I spent seven years in the forces in Canada where on long marches the men were expected to distribute the women's loads amongst us. It didn't take long for resentment to begin to show. In fairness there was one woman who was having none of that and she won our respect (she was also a better shot than most of us) but by and large it was drag. The problems of sexual harassment were no more widespread that in any other large organisation I have worked for since.
Nick, Canada

The reason it's taking so long for women to be integrated in the armed forces is at times like these you have mothers as well as single mothers and it wouldn't be feasible to send them to war or out of area, so it falls on the men. This is where the resentment builds up after all if they join up they should be able to do all aspects of the job.
Sandra, UK

Let me assure Sandra there are very many mothers among the US troops - regular, reserve and National Guard - that are currently being deployed overseas. The US military clearly doesn't think that it is unfeasible. In an all-volunteer military no one, male or female, has any business being there if they are unwilling to accept the duties that they signed up to - one of which is being posted either elsewhere or into a combat zone.
Jane, UK living in US

I've friends who are soldiers (men and women) and am seriously thinking of joining up. All are good at their jobs. The criteria should be, can the soldier (male or female) do the job? If they can, they should paid the same regardless of their sex. If they can't do it, they should be kicked out, regardless of their sex.
Ian Richmond, Korea (UK ex-pat)

They are far more likely to become over emotional

Rich, UK
I am in the Navy and can tell you as FACT that mixed combat units are less effective. I have seen ships with hugely damaged morale and weak teamwork largely as a result of the inevitable sexual tension. Most of the women I have worked with know that in any situation they don't like, they are far more likely to become over emotional, which generally brings out the protective instinct in their male colleagues. We are not talking about an office job here. You cannot compromise combat effectiveness for the sake of political correctness.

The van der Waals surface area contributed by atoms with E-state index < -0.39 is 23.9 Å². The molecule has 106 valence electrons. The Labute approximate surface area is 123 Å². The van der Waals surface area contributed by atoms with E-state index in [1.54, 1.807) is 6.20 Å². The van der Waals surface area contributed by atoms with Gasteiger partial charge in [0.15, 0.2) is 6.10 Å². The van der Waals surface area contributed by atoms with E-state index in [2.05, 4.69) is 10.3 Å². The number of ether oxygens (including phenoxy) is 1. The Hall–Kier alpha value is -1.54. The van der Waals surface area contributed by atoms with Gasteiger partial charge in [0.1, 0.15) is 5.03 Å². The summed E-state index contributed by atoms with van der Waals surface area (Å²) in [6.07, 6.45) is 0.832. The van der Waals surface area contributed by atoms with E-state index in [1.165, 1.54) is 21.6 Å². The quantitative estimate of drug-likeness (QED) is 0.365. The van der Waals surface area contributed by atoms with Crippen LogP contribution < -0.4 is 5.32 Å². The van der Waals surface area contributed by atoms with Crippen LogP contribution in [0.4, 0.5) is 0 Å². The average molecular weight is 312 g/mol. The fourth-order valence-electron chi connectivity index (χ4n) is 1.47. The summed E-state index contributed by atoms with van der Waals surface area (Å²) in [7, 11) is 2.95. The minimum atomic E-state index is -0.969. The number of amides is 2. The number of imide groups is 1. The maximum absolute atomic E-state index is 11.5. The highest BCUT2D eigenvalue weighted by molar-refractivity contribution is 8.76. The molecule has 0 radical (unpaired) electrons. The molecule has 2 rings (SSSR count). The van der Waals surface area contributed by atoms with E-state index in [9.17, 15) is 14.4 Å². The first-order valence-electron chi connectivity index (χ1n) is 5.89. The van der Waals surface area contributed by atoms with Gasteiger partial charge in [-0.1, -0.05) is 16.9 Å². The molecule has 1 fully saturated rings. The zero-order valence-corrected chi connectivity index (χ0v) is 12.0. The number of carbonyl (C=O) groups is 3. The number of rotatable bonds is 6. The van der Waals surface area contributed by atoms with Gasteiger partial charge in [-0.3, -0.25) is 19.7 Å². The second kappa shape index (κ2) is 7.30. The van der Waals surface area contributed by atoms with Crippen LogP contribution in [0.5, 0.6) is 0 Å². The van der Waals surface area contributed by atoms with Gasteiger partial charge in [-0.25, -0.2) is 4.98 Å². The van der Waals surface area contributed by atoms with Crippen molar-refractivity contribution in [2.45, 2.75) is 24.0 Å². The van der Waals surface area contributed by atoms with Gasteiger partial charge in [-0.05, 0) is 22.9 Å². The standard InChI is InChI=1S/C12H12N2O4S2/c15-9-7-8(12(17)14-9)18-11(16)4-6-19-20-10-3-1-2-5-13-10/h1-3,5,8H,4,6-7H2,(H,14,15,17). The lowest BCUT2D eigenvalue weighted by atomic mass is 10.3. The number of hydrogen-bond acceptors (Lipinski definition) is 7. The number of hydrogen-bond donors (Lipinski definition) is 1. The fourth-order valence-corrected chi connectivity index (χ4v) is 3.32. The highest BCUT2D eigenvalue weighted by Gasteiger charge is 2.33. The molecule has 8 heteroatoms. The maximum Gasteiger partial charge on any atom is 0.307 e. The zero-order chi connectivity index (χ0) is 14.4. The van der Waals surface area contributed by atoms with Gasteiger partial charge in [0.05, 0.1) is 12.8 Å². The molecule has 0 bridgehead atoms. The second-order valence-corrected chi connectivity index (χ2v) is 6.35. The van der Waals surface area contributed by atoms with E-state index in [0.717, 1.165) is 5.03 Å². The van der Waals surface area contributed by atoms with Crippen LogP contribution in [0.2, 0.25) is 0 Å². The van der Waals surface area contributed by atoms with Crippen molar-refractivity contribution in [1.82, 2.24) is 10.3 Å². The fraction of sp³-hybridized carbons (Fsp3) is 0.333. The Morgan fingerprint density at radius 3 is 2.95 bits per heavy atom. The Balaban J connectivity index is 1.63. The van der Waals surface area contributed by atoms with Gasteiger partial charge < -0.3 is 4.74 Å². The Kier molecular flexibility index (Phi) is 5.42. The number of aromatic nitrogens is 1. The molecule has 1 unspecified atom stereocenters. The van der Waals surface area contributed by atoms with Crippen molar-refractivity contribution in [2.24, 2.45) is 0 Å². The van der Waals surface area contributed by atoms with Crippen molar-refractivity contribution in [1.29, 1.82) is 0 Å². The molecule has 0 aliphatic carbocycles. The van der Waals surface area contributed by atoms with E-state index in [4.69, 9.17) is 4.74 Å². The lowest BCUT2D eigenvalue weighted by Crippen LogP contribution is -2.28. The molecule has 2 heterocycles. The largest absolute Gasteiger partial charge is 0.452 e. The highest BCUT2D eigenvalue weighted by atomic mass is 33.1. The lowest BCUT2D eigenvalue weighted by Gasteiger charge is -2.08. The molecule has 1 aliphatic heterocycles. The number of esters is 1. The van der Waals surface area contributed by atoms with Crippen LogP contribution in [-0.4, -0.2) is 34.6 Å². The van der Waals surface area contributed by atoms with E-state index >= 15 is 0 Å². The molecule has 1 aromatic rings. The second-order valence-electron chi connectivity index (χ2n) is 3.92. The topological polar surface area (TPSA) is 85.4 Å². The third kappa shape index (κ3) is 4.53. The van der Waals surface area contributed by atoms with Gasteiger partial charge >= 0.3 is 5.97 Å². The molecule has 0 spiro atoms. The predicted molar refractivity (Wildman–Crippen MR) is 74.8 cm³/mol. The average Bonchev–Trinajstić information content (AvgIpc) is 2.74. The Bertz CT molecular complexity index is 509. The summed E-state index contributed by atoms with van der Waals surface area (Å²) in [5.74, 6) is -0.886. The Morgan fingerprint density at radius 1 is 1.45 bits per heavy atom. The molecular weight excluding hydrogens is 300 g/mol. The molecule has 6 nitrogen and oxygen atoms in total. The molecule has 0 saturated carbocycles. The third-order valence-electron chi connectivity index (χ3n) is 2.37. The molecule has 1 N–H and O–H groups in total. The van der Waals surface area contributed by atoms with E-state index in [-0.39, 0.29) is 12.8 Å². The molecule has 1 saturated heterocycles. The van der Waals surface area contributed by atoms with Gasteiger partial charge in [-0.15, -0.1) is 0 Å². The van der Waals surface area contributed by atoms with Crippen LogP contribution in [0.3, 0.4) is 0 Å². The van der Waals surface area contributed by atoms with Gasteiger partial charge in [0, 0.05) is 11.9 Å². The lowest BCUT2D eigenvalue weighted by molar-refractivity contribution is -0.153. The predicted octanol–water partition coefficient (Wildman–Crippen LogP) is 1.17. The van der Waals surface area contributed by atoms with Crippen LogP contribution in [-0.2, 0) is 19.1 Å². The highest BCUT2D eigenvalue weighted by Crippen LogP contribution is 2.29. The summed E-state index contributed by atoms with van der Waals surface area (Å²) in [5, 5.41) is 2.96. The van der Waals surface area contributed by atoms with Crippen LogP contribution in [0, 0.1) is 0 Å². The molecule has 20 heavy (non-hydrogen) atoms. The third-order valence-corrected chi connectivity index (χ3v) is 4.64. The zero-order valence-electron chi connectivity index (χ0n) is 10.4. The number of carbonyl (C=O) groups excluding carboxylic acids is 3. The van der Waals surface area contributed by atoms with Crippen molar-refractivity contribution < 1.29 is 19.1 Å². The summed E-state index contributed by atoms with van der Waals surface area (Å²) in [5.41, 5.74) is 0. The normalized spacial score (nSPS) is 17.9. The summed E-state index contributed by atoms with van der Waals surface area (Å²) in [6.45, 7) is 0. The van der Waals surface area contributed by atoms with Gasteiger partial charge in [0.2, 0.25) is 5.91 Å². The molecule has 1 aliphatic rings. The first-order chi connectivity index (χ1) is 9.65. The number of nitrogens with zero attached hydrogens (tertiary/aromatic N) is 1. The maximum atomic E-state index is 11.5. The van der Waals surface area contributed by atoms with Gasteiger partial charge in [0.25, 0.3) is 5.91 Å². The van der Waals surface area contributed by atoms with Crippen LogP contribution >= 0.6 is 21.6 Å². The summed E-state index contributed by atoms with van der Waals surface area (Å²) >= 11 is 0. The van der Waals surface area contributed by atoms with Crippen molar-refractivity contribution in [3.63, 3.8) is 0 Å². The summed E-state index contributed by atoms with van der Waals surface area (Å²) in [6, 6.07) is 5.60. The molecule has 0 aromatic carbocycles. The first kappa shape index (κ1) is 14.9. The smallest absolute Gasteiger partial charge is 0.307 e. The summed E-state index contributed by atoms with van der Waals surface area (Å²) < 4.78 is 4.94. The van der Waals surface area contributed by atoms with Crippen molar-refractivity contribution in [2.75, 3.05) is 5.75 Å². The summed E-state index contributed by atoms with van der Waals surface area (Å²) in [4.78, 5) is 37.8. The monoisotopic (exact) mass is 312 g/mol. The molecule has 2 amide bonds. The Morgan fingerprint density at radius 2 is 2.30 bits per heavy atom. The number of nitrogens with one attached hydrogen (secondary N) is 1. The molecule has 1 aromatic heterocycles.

Rich, UK

I spent 18 years in the Army and saw life with and without women. FACT - without women overstretch would be totally unmanageable. FACT - some women are good at their jobs, some ain't. FACT - hormones are a fact of life, sex does get in the way of work, one way or the other due to men as well as women.
Tom Millar, UK

I was in the Royal Engineers for eight years, and didn't meet one female who could do the work of a male soldier. When on exercise in the field they had to have special transport to take them into camp for showers every week due to hygiene, which caused strain on resources, and resentment from the men.

They are generally not as fit and cannot lift the same equipment but expect the same pay which also causes resentment. If a male soldier couldn't do the work, he would be thrown out, but if a woman can't it's sexist to suggest it's because she is a woman.
Kye, England

Women should be able to work well in mixed units with men, provided that they are in non-combat roles. For women wishing to serve in combat units, the Army should set up segregated all-female units, as has been done in the Soviet and Israeli armies historically.
Tim, UK

I think less women are actually interested in joining the army, so if anyone is waiting for a 50-50 mix of men and women in the ranks, they might have a long wait. I am a male nurse, and I'm sure I've faced the same thing during my training and career. I think a 50-50 mix in nursing is unlikely too.
Joga Singh, Wales

I don't see why women shouldn't be part of our country's defence. As long as the men aren't distracted, what is the problem?
Rick, UK

I have been in the RLC Territorial Army for four years now, and can truthfully say that I have not felt restricted or discriminated against in any way for being a woman. Now as an officer, I am establishing myself as a leader, and have the support of the largely-male contingent my unit.
Philippa Wilson, England

Surely armed forces are MEANT to have a macho culture?

Stephen Hocking, UK
Err, surely armed forces are MEANT to have a macho culture? We can't ask anyone to fight, and maybe be injured or die, except in the most effective armed forces possible. That has to be the number one priority. The armed forces exist, ultimately, to fight, not to provide career opportunities.
Stephen Hocking, UK

The sexual tension caused by having women in the group would weaken it, maybe some people will blame men for that but it's just the way things are. Even Israel (which had women in its combat regiments) has scaled this back massively, because it just never works in practice. Do we want the army to do the job or do we want PC? At the end of the day it's lives that are at stake, so please spare us the liberal babble.
Huw Morgan, UK